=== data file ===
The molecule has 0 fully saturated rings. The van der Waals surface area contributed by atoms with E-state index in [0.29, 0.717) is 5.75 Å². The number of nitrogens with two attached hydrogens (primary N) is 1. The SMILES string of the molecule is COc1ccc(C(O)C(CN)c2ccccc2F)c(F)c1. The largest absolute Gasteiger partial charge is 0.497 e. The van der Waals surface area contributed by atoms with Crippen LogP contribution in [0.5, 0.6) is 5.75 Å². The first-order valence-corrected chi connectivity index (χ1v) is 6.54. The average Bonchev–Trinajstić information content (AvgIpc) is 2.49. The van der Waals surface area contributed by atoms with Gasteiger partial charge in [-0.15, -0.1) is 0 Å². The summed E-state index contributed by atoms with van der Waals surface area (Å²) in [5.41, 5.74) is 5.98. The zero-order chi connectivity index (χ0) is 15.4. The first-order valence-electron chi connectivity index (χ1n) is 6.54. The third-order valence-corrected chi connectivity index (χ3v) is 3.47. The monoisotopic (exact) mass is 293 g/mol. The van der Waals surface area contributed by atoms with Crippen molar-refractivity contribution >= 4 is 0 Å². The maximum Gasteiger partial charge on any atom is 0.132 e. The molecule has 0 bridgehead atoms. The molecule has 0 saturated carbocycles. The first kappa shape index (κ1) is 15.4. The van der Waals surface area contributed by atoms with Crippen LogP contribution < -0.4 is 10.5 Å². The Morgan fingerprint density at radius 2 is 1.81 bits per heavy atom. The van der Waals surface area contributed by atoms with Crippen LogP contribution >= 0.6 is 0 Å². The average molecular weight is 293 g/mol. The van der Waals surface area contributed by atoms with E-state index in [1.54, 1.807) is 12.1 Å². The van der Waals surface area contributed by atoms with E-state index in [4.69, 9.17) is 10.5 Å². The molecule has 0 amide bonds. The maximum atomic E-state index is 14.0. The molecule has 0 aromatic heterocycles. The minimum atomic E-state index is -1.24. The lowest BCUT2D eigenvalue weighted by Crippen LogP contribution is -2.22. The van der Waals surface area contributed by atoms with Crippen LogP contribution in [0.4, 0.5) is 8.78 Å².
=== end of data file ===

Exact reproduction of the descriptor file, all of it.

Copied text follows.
The molecule has 0 fully saturated rings. The van der Waals surface area contributed by atoms with E-state index in [0.29, 0.717) is 5.75 Å². The number of nitrogens with two attached hydrogens (primary N) is 1. The SMILES string of the molecule is COc1ccc(C(O)C(CN)c2ccccc2F)c(F)c1. The largest absolute Gasteiger partial charge is 0.497 e. The van der Waals surface area contributed by atoms with Crippen LogP contribution in [0.5, 0.6) is 5.75 Å². The first-order valence-corrected chi connectivity index (χ1v) is 6.54. The average Bonchev–Trinajstić information content (AvgIpc) is 2.49. The van der Waals surface area contributed by atoms with Gasteiger partial charge in [-0.15, -0.1) is 0 Å². The summed E-state index contributed by atoms with van der Waals surface area (Å²) in [5.41, 5.74) is 5.98. The zero-order chi connectivity index (χ0) is 15.4. The first-order valence-electron chi connectivity index (χ1n) is 6.54. The third-order valence-corrected chi connectivity index (χ3v) is 3.47. The monoisotopic (exact) mass is 293 g/mol. The van der Waals surface area contributed by atoms with Crippen molar-refractivity contribution >= 4 is 0 Å². The maximum Gasteiger partial charge on any atom is 0.132 e. The molecule has 0 bridgehead atoms. The molecule has 0 saturated carbocycles. The first kappa shape index (κ1) is 15.4. The van der Waals surface area contributed by atoms with Crippen LogP contribution < -0.4 is 10.5 Å². The Morgan fingerprint density at radius 2 is 1.81 bits per heavy atom. The van der Waals surface area contributed by atoms with Crippen LogP contribution >= 0.6 is 0 Å². The average molecular weight is 293 g/mol. The van der Waals surface area contributed by atoms with E-state index in [1.54, 1.807) is 12.1 Å². The van der Waals surface area contributed by atoms with E-state index in [4.69, 9.17) is 10.5 Å². The molecule has 0 amide bonds. The maximum atomic E-state index is 14.0. The molecule has 0 aromatic heterocycles. The minimum atomic E-state index is -1.24. The lowest BCUT2D eigenvalue weighted by Crippen LogP contribution is -2.22. The van der Waals surface area contributed by atoms with Crippen LogP contribution in [0.4, 0.5) is 8.78 Å².